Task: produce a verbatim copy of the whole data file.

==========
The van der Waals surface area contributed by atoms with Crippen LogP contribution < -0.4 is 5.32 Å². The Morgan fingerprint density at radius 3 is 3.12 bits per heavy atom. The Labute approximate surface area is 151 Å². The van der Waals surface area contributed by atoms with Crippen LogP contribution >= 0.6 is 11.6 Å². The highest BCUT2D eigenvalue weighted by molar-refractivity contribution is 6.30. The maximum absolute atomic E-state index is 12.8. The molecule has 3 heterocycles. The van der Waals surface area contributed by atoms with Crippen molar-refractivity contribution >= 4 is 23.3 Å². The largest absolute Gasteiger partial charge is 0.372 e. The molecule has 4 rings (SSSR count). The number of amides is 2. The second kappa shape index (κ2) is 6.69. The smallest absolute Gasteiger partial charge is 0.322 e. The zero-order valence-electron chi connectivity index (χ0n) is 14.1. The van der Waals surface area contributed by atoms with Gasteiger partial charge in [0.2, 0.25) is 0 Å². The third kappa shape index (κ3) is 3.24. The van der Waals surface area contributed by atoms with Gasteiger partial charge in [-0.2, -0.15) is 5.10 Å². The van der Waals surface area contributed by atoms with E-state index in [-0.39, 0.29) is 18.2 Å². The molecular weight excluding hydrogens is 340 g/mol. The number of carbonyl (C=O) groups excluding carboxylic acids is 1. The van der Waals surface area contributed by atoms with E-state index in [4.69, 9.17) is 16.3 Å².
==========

The van der Waals surface area contributed by atoms with Crippen LogP contribution < -0.4 is 5.32 Å². The Morgan fingerprint density at radius 3 is 3.12 bits per heavy atom. The Labute approximate surface area is 151 Å². The van der Waals surface area contributed by atoms with Crippen LogP contribution >= 0.6 is 11.6 Å². The highest BCUT2D eigenvalue weighted by molar-refractivity contribution is 6.30. The maximum absolute atomic E-state index is 12.8. The molecule has 3 heterocycles. The van der Waals surface area contributed by atoms with Crippen molar-refractivity contribution >= 4 is 23.3 Å². The largest absolute Gasteiger partial charge is 0.372 e. The molecule has 4 rings (SSSR count). The number of amides is 2. The second kappa shape index (κ2) is 6.69. The smallest absolute Gasteiger partial charge is 0.322 e. The zero-order valence-electron chi connectivity index (χ0n) is 14.1. The van der Waals surface area contributed by atoms with Gasteiger partial charge in [0.2, 0.25) is 0 Å². The third kappa shape index (κ3) is 3.24. The van der Waals surface area contributed by atoms with Gasteiger partial charge in [-0.2, -0.15) is 5.10 Å². The van der Waals surface area contributed by atoms with E-state index in [-0.39, 0.29) is 18.2 Å². The molecular weight excluding hydrogens is 340 g/mol. The number of carbonyl (C=O) groups excluding carboxylic acids is 1. The van der Waals surface area contributed by atoms with E-state index in [4.69, 9.17) is 16.3 Å².